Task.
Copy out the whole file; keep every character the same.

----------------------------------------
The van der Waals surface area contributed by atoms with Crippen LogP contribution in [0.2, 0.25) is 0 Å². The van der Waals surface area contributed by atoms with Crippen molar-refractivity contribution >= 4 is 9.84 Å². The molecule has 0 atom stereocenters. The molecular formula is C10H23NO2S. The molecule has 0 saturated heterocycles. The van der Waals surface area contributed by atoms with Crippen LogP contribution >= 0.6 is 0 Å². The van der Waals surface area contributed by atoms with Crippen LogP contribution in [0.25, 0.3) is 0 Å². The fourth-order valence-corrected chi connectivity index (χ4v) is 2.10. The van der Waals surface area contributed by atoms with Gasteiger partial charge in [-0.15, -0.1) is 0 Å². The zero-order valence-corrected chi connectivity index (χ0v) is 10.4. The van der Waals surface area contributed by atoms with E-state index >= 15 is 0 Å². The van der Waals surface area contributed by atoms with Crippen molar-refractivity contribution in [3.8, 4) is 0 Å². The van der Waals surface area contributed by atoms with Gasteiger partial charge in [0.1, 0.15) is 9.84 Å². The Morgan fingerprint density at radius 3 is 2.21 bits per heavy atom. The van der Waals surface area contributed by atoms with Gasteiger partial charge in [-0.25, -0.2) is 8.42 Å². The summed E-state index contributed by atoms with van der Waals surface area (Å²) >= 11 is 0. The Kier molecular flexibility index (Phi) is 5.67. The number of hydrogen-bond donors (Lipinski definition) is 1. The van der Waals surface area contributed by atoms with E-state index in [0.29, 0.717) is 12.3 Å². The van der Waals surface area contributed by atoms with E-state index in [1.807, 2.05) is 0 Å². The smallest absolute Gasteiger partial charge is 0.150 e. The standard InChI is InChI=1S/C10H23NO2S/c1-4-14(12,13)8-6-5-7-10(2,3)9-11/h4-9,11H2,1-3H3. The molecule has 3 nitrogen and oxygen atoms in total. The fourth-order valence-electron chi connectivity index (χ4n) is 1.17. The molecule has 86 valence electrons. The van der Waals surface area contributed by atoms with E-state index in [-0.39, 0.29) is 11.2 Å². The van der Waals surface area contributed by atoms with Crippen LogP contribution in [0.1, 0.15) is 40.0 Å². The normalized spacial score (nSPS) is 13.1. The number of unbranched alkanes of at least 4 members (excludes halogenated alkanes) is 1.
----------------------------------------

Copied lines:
The van der Waals surface area contributed by atoms with Crippen LogP contribution in [0.2, 0.25) is 0 Å². The van der Waals surface area contributed by atoms with Crippen molar-refractivity contribution >= 4 is 9.84 Å². The molecule has 0 atom stereocenters. The molecular formula is C10H23NO2S. The molecule has 0 saturated heterocycles. The van der Waals surface area contributed by atoms with Crippen LogP contribution >= 0.6 is 0 Å². The van der Waals surface area contributed by atoms with Crippen LogP contribution in [0.25, 0.3) is 0 Å². The fourth-order valence-corrected chi connectivity index (χ4v) is 2.10. The van der Waals surface area contributed by atoms with Gasteiger partial charge in [-0.15, -0.1) is 0 Å². The zero-order valence-corrected chi connectivity index (χ0v) is 10.4. The van der Waals surface area contributed by atoms with E-state index >= 15 is 0 Å². The van der Waals surface area contributed by atoms with Crippen molar-refractivity contribution in [3.8, 4) is 0 Å². The van der Waals surface area contributed by atoms with Gasteiger partial charge in [0.1, 0.15) is 9.84 Å². The Morgan fingerprint density at radius 3 is 2.21 bits per heavy atom. The van der Waals surface area contributed by atoms with Gasteiger partial charge in [-0.25, -0.2) is 8.42 Å². The summed E-state index contributed by atoms with van der Waals surface area (Å²) >= 11 is 0. The Kier molecular flexibility index (Phi) is 5.67. The number of hydrogen-bond donors (Lipinski definition) is 1. The van der Waals surface area contributed by atoms with E-state index in [0.29, 0.717) is 12.3 Å². The van der Waals surface area contributed by atoms with E-state index in [1.807, 2.05) is 0 Å². The smallest absolute Gasteiger partial charge is 0.150 e. The standard InChI is InChI=1S/C10H23NO2S/c1-4-14(12,13)8-6-5-7-10(2,3)9-11/h4-9,11H2,1-3H3. The molecule has 3 nitrogen and oxygen atoms in total. The fourth-order valence-electron chi connectivity index (χ4n) is 1.17. The molecule has 86 valence electrons. The van der Waals surface area contributed by atoms with E-state index in [-0.39, 0.29) is 11.2 Å². The van der Waals surface area contributed by atoms with Crippen LogP contribution in [0.1, 0.15) is 40.0 Å². The normalized spacial score (nSPS) is 13.1. The number of unbranched alkanes of at least 4 members (excludes halogenated alkanes) is 1.